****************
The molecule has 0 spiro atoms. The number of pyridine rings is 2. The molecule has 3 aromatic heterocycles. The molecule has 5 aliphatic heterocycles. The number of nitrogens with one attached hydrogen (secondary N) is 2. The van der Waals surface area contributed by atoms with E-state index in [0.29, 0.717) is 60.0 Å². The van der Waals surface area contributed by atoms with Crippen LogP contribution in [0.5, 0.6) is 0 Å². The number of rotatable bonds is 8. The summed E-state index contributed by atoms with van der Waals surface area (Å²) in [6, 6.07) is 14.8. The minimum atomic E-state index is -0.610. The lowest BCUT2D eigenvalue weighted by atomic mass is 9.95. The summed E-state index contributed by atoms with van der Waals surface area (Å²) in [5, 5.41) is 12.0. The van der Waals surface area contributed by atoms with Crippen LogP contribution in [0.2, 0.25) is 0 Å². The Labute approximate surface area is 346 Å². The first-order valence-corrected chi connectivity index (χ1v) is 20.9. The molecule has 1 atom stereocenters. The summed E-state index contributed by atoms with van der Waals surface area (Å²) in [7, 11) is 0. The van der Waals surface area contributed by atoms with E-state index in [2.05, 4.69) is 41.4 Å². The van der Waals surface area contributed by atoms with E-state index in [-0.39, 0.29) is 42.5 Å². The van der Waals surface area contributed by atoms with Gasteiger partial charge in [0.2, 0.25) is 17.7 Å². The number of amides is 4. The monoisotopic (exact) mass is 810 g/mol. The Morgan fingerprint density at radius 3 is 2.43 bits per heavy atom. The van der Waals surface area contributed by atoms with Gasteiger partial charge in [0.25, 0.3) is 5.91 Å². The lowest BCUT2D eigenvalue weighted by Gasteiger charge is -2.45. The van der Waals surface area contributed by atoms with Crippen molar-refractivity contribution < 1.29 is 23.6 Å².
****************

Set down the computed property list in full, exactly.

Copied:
The molecule has 0 spiro atoms. The number of pyridine rings is 2. The molecule has 3 aromatic heterocycles. The molecule has 5 aliphatic heterocycles. The number of nitrogens with one attached hydrogen (secondary N) is 2. The van der Waals surface area contributed by atoms with E-state index in [0.29, 0.717) is 60.0 Å². The van der Waals surface area contributed by atoms with Crippen LogP contribution in [0.5, 0.6) is 0 Å². The number of rotatable bonds is 8. The summed E-state index contributed by atoms with van der Waals surface area (Å²) in [6, 6.07) is 14.8. The minimum atomic E-state index is -0.610. The lowest BCUT2D eigenvalue weighted by atomic mass is 9.95. The summed E-state index contributed by atoms with van der Waals surface area (Å²) in [5, 5.41) is 12.0. The van der Waals surface area contributed by atoms with Crippen LogP contribution in [0.2, 0.25) is 0 Å². The Labute approximate surface area is 346 Å². The first-order valence-corrected chi connectivity index (χ1v) is 20.9. The molecule has 1 atom stereocenters. The summed E-state index contributed by atoms with van der Waals surface area (Å²) in [7, 11) is 0. The van der Waals surface area contributed by atoms with E-state index in [2.05, 4.69) is 41.4 Å². The van der Waals surface area contributed by atoms with E-state index in [-0.39, 0.29) is 42.5 Å². The van der Waals surface area contributed by atoms with Gasteiger partial charge in [0.2, 0.25) is 17.7 Å². The number of amides is 4. The monoisotopic (exact) mass is 810 g/mol. The Morgan fingerprint density at radius 3 is 2.43 bits per heavy atom. The van der Waals surface area contributed by atoms with Gasteiger partial charge in [0.25, 0.3) is 5.91 Å². The lowest BCUT2D eigenvalue weighted by Gasteiger charge is -2.45. The van der Waals surface area contributed by atoms with Crippen molar-refractivity contribution < 1.29 is 23.6 Å².